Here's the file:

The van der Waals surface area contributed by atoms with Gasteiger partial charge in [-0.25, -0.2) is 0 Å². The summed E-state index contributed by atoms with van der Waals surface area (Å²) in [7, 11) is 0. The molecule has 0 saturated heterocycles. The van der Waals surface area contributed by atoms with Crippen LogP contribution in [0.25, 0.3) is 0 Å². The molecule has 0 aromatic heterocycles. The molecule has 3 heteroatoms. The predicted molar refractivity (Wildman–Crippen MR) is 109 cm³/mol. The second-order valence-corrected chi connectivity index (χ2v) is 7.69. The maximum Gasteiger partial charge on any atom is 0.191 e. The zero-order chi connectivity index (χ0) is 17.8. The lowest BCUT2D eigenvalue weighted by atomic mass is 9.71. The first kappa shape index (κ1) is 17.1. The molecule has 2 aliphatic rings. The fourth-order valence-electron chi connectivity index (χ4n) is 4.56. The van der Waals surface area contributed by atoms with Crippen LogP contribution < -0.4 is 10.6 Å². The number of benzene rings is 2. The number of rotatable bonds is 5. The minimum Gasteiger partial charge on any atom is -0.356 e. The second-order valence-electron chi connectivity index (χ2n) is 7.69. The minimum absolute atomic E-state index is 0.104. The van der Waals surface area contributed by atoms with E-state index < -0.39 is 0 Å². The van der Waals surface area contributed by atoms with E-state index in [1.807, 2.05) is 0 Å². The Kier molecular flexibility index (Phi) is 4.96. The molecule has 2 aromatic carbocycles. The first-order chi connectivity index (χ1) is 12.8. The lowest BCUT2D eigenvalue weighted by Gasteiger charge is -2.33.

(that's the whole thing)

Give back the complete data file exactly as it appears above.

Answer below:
The van der Waals surface area contributed by atoms with Gasteiger partial charge in [-0.25, -0.2) is 0 Å². The summed E-state index contributed by atoms with van der Waals surface area (Å²) in [7, 11) is 0. The molecule has 0 saturated heterocycles. The van der Waals surface area contributed by atoms with Crippen LogP contribution in [0.25, 0.3) is 0 Å². The molecule has 0 aromatic heterocycles. The molecule has 3 heteroatoms. The predicted molar refractivity (Wildman–Crippen MR) is 109 cm³/mol. The second-order valence-corrected chi connectivity index (χ2v) is 7.69. The maximum Gasteiger partial charge on any atom is 0.191 e. The zero-order chi connectivity index (χ0) is 17.8. The lowest BCUT2D eigenvalue weighted by atomic mass is 9.71. The first kappa shape index (κ1) is 17.1. The molecule has 2 aliphatic rings. The fourth-order valence-electron chi connectivity index (χ4n) is 4.56. The van der Waals surface area contributed by atoms with Crippen LogP contribution < -0.4 is 10.6 Å². The number of benzene rings is 2. The number of rotatable bonds is 5. The minimum Gasteiger partial charge on any atom is -0.356 e. The second-order valence-electron chi connectivity index (χ2n) is 7.69. The minimum absolute atomic E-state index is 0.104. The van der Waals surface area contributed by atoms with E-state index < -0.39 is 0 Å². The van der Waals surface area contributed by atoms with E-state index in [1.807, 2.05) is 0 Å². The Kier molecular flexibility index (Phi) is 4.96. The molecule has 2 aromatic carbocycles. The first-order chi connectivity index (χ1) is 12.8. The lowest BCUT2D eigenvalue weighted by Gasteiger charge is -2.33.